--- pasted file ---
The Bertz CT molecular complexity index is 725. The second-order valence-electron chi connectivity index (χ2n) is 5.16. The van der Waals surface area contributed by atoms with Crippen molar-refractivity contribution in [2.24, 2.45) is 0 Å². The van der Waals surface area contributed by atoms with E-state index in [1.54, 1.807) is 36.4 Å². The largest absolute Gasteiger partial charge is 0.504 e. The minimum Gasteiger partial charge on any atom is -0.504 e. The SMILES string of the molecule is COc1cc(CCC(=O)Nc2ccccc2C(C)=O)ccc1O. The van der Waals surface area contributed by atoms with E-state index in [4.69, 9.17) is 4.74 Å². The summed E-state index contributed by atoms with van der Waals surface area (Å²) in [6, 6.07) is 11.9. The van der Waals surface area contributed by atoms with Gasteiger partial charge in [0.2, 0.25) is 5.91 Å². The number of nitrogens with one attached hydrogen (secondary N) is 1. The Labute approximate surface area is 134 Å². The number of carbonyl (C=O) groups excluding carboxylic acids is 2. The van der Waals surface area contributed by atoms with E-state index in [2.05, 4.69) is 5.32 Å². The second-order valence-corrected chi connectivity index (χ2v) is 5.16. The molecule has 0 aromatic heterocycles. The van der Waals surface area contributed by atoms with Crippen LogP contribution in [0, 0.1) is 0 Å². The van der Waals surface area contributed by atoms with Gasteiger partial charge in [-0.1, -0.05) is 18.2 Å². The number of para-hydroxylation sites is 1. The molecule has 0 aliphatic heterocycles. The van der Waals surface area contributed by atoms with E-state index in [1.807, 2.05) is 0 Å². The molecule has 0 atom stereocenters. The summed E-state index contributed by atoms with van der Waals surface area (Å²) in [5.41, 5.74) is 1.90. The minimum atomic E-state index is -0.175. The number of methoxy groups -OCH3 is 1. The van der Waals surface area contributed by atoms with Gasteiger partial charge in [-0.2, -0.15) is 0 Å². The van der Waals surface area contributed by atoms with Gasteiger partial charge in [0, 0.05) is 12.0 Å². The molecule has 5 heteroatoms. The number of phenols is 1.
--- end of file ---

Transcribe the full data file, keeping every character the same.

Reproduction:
The Bertz CT molecular complexity index is 725. The second-order valence-electron chi connectivity index (χ2n) is 5.16. The van der Waals surface area contributed by atoms with Crippen molar-refractivity contribution in [2.24, 2.45) is 0 Å². The van der Waals surface area contributed by atoms with E-state index in [1.54, 1.807) is 36.4 Å². The largest absolute Gasteiger partial charge is 0.504 e. The minimum Gasteiger partial charge on any atom is -0.504 e. The SMILES string of the molecule is COc1cc(CCC(=O)Nc2ccccc2C(C)=O)ccc1O. The van der Waals surface area contributed by atoms with E-state index in [4.69, 9.17) is 4.74 Å². The summed E-state index contributed by atoms with van der Waals surface area (Å²) in [6, 6.07) is 11.9. The van der Waals surface area contributed by atoms with Gasteiger partial charge in [0.2, 0.25) is 5.91 Å². The number of nitrogens with one attached hydrogen (secondary N) is 1. The Labute approximate surface area is 134 Å². The number of carbonyl (C=O) groups excluding carboxylic acids is 2. The van der Waals surface area contributed by atoms with E-state index in [2.05, 4.69) is 5.32 Å². The second-order valence-corrected chi connectivity index (χ2v) is 5.16. The molecule has 0 aromatic heterocycles. The van der Waals surface area contributed by atoms with Crippen LogP contribution in [0, 0.1) is 0 Å². The van der Waals surface area contributed by atoms with Gasteiger partial charge in [-0.1, -0.05) is 18.2 Å². The number of para-hydroxylation sites is 1. The molecule has 0 aliphatic heterocycles. The van der Waals surface area contributed by atoms with E-state index in [1.807, 2.05) is 0 Å². The molecule has 0 atom stereocenters. The summed E-state index contributed by atoms with van der Waals surface area (Å²) in [5.41, 5.74) is 1.90. The minimum atomic E-state index is -0.175. The number of methoxy groups -OCH3 is 1. The van der Waals surface area contributed by atoms with Gasteiger partial charge in [-0.2, -0.15) is 0 Å². The van der Waals surface area contributed by atoms with Gasteiger partial charge in [0, 0.05) is 12.0 Å². The molecule has 5 heteroatoms. The number of phenols is 1.